Last Sunday after Trinity 27.10.13 Luke 18.9-14

20 10 2013

True Confidence

Yet another unforgettable little story.  This time about prayer and pomposity.  Sadly it’s a connection that can easily be made.

Luke 18.9-14

He also told this parable to some who trusted in themselves that they were righteous and regarded others with contempt: 10‘Two men went up to the temple to pray, one a Pharisee and the other a tax-collector. 11The Pharisee, standing by himself, was praying thus, “God, I thank you that I am not like other people: thieves, rogues, adulterers, or even like this tax-collector. 12I fast twice a week; I give a tenth of all my income.” 13But the tax-collector, standing far off, would not even look up to heaven, but was beating his breast and saying, “God, be merciful to me, a sinner!” 14I tell you, this man went down to his home justified rather than the other; for all who exalt themselves will be humbled, but all who humble themselves will be exalted.’


To help give shape to the reflection here are three types of question: head questions, heart questions and hand questions. They are about our intellectual response, our emotional response and our practical or behavioural response. I hope that you will want to work at all three levels.

Head Questions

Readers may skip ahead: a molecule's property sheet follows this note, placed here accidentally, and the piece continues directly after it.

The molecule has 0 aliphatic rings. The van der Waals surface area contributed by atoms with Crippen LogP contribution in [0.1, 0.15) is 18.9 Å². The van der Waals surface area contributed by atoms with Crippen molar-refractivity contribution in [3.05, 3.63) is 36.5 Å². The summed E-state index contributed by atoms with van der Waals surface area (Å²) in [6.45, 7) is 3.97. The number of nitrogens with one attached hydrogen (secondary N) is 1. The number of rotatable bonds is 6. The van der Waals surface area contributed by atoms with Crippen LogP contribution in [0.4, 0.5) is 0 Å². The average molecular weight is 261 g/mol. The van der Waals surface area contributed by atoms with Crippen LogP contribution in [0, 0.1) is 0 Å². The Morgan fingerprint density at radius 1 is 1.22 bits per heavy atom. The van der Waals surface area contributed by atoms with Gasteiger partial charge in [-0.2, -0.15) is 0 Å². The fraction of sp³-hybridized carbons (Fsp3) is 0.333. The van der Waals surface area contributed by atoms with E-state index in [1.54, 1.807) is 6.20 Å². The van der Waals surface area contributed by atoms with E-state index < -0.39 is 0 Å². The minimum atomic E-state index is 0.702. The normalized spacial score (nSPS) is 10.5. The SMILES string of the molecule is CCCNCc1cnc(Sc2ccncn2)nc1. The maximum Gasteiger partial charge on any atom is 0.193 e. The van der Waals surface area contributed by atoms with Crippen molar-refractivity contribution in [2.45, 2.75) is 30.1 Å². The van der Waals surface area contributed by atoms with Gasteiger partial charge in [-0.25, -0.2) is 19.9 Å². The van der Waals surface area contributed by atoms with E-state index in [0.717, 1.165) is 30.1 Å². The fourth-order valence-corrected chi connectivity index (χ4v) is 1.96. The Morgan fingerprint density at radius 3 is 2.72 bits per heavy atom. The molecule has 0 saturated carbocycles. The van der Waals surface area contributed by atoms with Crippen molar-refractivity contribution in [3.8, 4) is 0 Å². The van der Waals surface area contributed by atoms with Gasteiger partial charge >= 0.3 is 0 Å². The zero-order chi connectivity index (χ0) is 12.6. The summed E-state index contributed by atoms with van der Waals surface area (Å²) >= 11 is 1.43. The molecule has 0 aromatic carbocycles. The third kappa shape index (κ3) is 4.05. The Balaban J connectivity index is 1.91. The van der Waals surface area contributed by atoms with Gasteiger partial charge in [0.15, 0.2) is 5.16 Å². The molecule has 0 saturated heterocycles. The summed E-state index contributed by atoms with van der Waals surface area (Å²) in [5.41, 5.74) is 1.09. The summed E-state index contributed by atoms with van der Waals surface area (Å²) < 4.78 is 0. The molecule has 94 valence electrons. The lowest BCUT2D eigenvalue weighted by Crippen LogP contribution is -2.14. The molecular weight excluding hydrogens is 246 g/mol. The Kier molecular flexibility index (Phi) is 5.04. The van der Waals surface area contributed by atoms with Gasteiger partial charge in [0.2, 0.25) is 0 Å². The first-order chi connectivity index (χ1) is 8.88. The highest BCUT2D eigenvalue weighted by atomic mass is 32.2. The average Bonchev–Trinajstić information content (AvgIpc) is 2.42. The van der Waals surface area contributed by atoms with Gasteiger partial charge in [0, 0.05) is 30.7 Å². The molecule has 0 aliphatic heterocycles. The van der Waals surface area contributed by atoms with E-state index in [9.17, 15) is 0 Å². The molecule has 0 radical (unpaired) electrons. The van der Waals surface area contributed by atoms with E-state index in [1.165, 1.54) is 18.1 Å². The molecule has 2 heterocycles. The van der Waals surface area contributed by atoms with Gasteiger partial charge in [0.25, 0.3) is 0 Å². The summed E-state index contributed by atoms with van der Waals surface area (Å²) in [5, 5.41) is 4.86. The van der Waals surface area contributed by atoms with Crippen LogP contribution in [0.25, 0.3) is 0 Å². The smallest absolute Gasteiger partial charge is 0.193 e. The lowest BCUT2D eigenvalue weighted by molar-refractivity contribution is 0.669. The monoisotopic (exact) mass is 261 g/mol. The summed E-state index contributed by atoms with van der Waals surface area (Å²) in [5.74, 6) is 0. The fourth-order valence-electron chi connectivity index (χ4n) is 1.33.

1. What does the word ‘righteous’ mean in this context?
  2. What’s wrong with holding others in contempt?
  3. What do you make of the word ‘justified’ in verse 14?

Heart Questions

  1. Have you ever felt a bit like that Pharisee?  Would you call that feeling ‘self-confidence’?
  2. Have you ever felt like the tax collector?  What word would you use to describe that feeling?
  3. How did they both feel after their prayer?

Hand Questions

  1. Who do you hold in contempt (be honest!)?
  2. Do you ever use a repeated phrase in prayer?  Why not join in with the tax collector (and the many who use the Jesus prayer based on it)?
  3. Here’s a challenge: find a way of humbling yourself every day for a week.  Can you do it?


These questions are intended to challenge you to engage more closely with the passage and to hear and feel what it has to say to you. That’s more than a five-minute task. And so is the follow-up, working out what you might want to say to others as a result of engaging with the passage with head, heart and hands. Take your time.



One response

24 10 2013
10/27/2013 Serve Humbly | ForeWords

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